In any case, force installing a CPAN module in the CPAN shell should
    be no different whether you're using a local::lib or not. Can you
    describe the issue you're seeing? If it _is_ different, file a bug!

    /joel
  • Stuart Watt at Jun 10, 2009 at 5:55 pm

    Why would you do that? If the module you're installing fails its
    tests, you should file a bug report. What kind of error? IME you
    shouldn't ever want to or need to force install a module. This should
    be a *colossal* red flag to you.

    ...

    /joel
    It is very possible that the tests fail because the tests are wrong, not
    the module. I use a Perl that does not have fork emulation on Windows,
    partly for performance. Many tests assume fork, even where the modules
    they are testing do not depend on it. Yes, these modules should be
    reported, but you don't need to wait for a new release, nor is the
    module necessarily compromised. Authors cannot always test on a wide
    range of platforms. I find a good few modules fail tests for
    system/platform reasons rather than because of bugs in the code.

    Modules I know fail on Windows without fork but generally don't care
    include: DBD::mysql, Test::NoWarnings, WWW::Mechanize,
    HTTP::Server::Simple, Cache::Cache, and DBD::SQLite. Most of these have
    tests that assume fork. Some get caught by file system differences and
    permissions differences.

    You might have a wider concern if you are using a "standard" build (if
    such a thing exists) but it is at least sometimes justifiable to look
    through the tests that fail and make a judgment call.

    --S
    --
    Stuart Watt
    ARM Product Developer
    Information Balance
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  • Octavian Rasnita at Jun 10, 2009 at 7:31 pm
    From: Stuart Watt
    Why would you do that? If the module you're installing fails its tests, you should file a bug report. What kind of error? IME you shouldn't ever want to or need to force install a module. This should be a *colossal* red flag to you.

    ...

    /joel

    It is very possible that the tests fail because the tests are wrong, not the module. I use a Perl that does not have fork emulation on Windows, partly for performance. Many tests assume fork, even where the modules they are testing do not depend on it. Yes, these modules should be reported, but you don't need to wait for a new release, nor is the module necessarily compromised. Authors cannot always test on a wide range of platforms. I find a good few modules fail tests for system/platform reasons rather than because of bugs in the code.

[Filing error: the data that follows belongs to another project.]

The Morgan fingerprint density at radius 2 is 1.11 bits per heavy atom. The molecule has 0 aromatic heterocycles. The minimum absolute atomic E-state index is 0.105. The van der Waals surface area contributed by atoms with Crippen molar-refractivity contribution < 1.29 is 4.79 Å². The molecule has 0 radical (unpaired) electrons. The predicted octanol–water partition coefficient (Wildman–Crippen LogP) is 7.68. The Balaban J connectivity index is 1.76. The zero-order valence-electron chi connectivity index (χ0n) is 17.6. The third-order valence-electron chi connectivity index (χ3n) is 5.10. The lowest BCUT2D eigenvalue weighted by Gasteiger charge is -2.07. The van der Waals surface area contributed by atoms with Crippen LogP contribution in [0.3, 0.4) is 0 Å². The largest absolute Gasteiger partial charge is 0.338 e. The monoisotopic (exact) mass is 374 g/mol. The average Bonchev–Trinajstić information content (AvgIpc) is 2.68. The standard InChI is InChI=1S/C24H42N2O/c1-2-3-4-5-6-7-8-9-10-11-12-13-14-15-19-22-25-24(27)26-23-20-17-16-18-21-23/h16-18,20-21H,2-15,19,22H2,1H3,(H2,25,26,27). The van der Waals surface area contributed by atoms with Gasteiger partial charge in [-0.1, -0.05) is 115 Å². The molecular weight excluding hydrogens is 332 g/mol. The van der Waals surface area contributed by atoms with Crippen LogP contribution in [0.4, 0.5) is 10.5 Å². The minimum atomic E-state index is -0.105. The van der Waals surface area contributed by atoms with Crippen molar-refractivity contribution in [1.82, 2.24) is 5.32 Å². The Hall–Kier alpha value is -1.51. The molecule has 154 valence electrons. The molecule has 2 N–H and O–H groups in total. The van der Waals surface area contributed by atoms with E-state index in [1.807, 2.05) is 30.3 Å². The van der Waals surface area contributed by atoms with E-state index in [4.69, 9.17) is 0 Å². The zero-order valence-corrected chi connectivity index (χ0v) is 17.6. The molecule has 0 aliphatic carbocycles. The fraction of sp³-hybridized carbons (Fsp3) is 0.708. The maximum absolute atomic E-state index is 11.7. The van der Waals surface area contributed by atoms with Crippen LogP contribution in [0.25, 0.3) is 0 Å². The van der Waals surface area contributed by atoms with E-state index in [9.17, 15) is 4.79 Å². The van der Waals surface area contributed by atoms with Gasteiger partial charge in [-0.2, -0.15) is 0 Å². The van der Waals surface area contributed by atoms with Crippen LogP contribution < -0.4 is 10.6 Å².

Modules I know fail on Windows without fork but generally don't care include: DBD::mysql, Test::NoWarnings, WWW::Mechanize, HTTP::Server::Simple, Cache::Cache, and DBD::SQLite. Most of these have tests that assume fork. Some get caught by file system differences and permissions differences.

    You might have a wider concern if you are using a "standard" build (if such a thing exists) but it is at least sometimes justifiable to look through the tests that fail and make a judgment call.

    --S

    --
    Stuart Watt
    ARM Product Developer
    Information Balance


    Hi,



    Sometimes I see that I can't install some perl modules, but then I found a ppm package that can be installed, and that module has the same version as the ones I couldn't install using the cpan shell.



    So probably the tests are done wrong.



    Some tests (like the one for DBD::SQLite) also crash the perl interpreter, not only that the tests don't succeed.



    And as you said, most of the tests use fork and then I know why they are not working under Windows.



    If we need to deploy a Catalyst app under Linux, is not so hard to install modules from CPAN using the cpan shell, but it might be very hard to install some modules under Windows, so it would be very good if we could use local::lib to pre-install the necessary modules.



    And regarding my question, in local::lib's POD, I read that:



    From the shell -

    perl -MCPAN -Mlocal::lib=my_lwp -e 'CPAN::install(LWP)'



    Where in this command line can I add the "force" parameter, or is there another way of installing perl modules in the local directory?



    And, another question:

    Can we deploy an app that uses local::lib without having shell access but only ftp access if local::lib is not installed?

    (It would be interesting to know, although I never needed it until now.)



    Thanks.



    Octavian